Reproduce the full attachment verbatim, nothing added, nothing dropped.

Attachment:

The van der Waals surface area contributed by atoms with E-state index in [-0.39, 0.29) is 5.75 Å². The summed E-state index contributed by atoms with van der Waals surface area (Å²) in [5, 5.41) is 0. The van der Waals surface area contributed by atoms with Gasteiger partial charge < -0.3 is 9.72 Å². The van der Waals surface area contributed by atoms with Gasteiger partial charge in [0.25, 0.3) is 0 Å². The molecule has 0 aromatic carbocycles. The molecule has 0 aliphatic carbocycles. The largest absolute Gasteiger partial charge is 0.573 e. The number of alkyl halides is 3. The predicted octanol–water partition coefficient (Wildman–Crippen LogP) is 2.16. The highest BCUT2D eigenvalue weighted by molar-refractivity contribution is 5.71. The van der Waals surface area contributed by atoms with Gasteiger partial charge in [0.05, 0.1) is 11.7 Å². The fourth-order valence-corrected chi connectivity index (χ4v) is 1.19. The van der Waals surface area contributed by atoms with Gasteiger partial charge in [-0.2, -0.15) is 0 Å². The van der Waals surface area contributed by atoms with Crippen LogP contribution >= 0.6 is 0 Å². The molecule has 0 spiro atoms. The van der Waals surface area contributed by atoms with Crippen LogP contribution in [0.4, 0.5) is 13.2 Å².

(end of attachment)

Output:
The van der Waals surface area contributed by atoms with E-state index in [-0.39, 0.29) is 5.75 Å². The summed E-state index contributed by atoms with van der Waals surface area (Å²) in [5, 5.41) is 0. The van der Waals surface area contributed by atoms with Gasteiger partial charge < -0.3 is 9.72 Å². The van der Waals surface area contributed by atoms with Gasteiger partial charge in [0.25, 0.3) is 0 Å². The molecule has 0 aromatic carbocycles. The molecule has 0 aliphatic carbocycles. The largest absolute Gasteiger partial charge is 0.573 e. The number of alkyl halides is 3. The predicted octanol–water partition coefficient (Wildman–Crippen LogP) is 2.16. The highest BCUT2D eigenvalue weighted by molar-refractivity contribution is 5.71. The van der Waals surface area contributed by atoms with Gasteiger partial charge in [0.05, 0.1) is 11.7 Å². The fourth-order valence-corrected chi connectivity index (χ4v) is 1.19. The van der Waals surface area contributed by atoms with Gasteiger partial charge in [-0.2, -0.15) is 0 Å². The van der Waals surface area contributed by atoms with Crippen LogP contribution >= 0.6 is 0 Å². The molecule has 0 spiro atoms. The van der Waals surface area contributed by atoms with Crippen LogP contribution in [0.4, 0.5) is 13.2 Å².